Dr. Paula Cristina Sierra-Correa gave an overview of the ecosystem services provided by the ocean, and the role of marine and coastal ecosystems in addressing climate change and biodiversity loss. She presented opportunities the restoration of vulnerable marine ecosystems such as mangroves and seagrass can provide to offset some of the worst-case scenarios discussed in the global risk report. Recent studies by Dr. Sierra-Correa and colleagues on seagrass blue carbon stock in the Caribbean underlined the urgent need to extend marine protected areas to 30% by 2030 in order to cope with climate change.


Representatives from Belize, Costa Rica, Italy and the Maldives shared insights drawing from their countries’ situation an experience, successes and future plans.

The Maldives, “a coral reef dependent nation” according to Dr. Abdulla Naseer, State Minister of the Maldives, is particularly vulnerable to climate change and biodiversity loss. The country’s economy is directly dependent on healthy coral reefs, with loss of corals leading to a spiralizing chain of adverse effects that eventually have a direct impact on the local population. Dr. Naseer presented an ambitious national plan to decrease the human impact on reef ecosystems by increasing marine protected areas, which currently cover 10% of their coral reef area. He explained that the Baa Atoll Biosphere Reserve, which became a UNESCO biosphere reserve in 2011, has provided a conservation case study of the benefits of conservation to share with island communities and has led to the establishment of other two UNESCO biosphere reserves in the country. He also emphasized the need for global high-level political commitment to consolidate individual national plans into action to reverse the trends on biodiversity loss and climate change.

Costa Rica hosts more that 5% of the world’s biodiversity in its relatively small territory. Fifty percent of the territory is covered by natural ecosystems and 27% is conserved nationally as protected areas. Dr. Melania Brenes Monge, Vice-Minister for Education from Costa Rica, presented interinstitutional and intersectoral instruments developed by her country to meet the Sustainable Development Goals (SDGs). They include a series of national policies that cover biodiversity, human development, sustainable consumption of resources, a decarbonization plan and wastewater sanitation, setting a great example globally on how to direct a country towards a sustainable development path.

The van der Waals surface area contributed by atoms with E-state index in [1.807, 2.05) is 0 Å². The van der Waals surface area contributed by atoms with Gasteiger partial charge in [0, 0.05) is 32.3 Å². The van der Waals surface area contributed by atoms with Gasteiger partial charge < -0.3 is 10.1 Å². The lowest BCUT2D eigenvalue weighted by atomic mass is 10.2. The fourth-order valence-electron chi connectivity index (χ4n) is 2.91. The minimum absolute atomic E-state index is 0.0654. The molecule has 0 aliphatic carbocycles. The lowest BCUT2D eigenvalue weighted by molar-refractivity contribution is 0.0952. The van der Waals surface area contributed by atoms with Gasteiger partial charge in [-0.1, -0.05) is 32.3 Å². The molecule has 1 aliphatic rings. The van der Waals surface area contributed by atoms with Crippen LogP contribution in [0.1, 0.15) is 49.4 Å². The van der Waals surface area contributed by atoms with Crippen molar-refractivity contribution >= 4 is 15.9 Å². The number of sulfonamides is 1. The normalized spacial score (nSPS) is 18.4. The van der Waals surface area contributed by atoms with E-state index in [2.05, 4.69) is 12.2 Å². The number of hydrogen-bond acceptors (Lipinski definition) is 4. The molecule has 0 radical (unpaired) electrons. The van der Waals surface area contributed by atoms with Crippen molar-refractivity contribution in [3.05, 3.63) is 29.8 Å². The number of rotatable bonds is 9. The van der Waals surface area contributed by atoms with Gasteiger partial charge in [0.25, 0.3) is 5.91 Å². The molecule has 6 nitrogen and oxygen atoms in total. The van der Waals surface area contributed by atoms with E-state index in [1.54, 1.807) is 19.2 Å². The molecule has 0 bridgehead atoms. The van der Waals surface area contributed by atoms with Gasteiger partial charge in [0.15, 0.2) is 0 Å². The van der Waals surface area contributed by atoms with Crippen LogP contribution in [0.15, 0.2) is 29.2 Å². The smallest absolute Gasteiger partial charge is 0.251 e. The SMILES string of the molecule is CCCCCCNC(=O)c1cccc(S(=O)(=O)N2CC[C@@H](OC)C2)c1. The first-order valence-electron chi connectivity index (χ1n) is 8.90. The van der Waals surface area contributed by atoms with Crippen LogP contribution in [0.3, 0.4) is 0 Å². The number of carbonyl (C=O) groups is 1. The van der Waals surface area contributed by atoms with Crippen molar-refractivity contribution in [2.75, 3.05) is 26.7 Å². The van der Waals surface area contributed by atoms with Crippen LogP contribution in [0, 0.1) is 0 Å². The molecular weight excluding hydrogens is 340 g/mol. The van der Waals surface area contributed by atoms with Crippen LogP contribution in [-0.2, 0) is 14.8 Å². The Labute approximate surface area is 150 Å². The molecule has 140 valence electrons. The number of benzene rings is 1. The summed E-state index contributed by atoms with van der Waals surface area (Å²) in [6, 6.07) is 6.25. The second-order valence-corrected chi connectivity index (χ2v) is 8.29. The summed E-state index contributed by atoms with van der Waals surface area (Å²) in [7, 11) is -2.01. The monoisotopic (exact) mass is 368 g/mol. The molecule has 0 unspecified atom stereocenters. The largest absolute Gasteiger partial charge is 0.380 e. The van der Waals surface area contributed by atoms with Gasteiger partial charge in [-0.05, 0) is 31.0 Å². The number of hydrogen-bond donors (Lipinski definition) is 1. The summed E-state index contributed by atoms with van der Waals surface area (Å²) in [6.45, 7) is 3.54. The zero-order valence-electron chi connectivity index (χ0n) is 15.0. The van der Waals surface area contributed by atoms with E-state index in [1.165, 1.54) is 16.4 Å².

Mr. Ottavio Di Bella, Deputy Chair of the G20 Environment Meetings, shared some highlights on behalf of the Italian Ministry for Ecological Transition. The G20 has shed light on the need for a more global and coordinated approach to address the global crisis, taking into consideration the interconnectedness of climate change and biodiversity loss. This connection provides areas that are worth investigating to improve climate and biodiversity action. With this in mind, Italy and UNESCO launched an International Environment Expert Network to provide techno-support and training to the staff of UNESCO designated sites and to increase support working with local authorities and managers and share the “lessons learned” from the designated sites.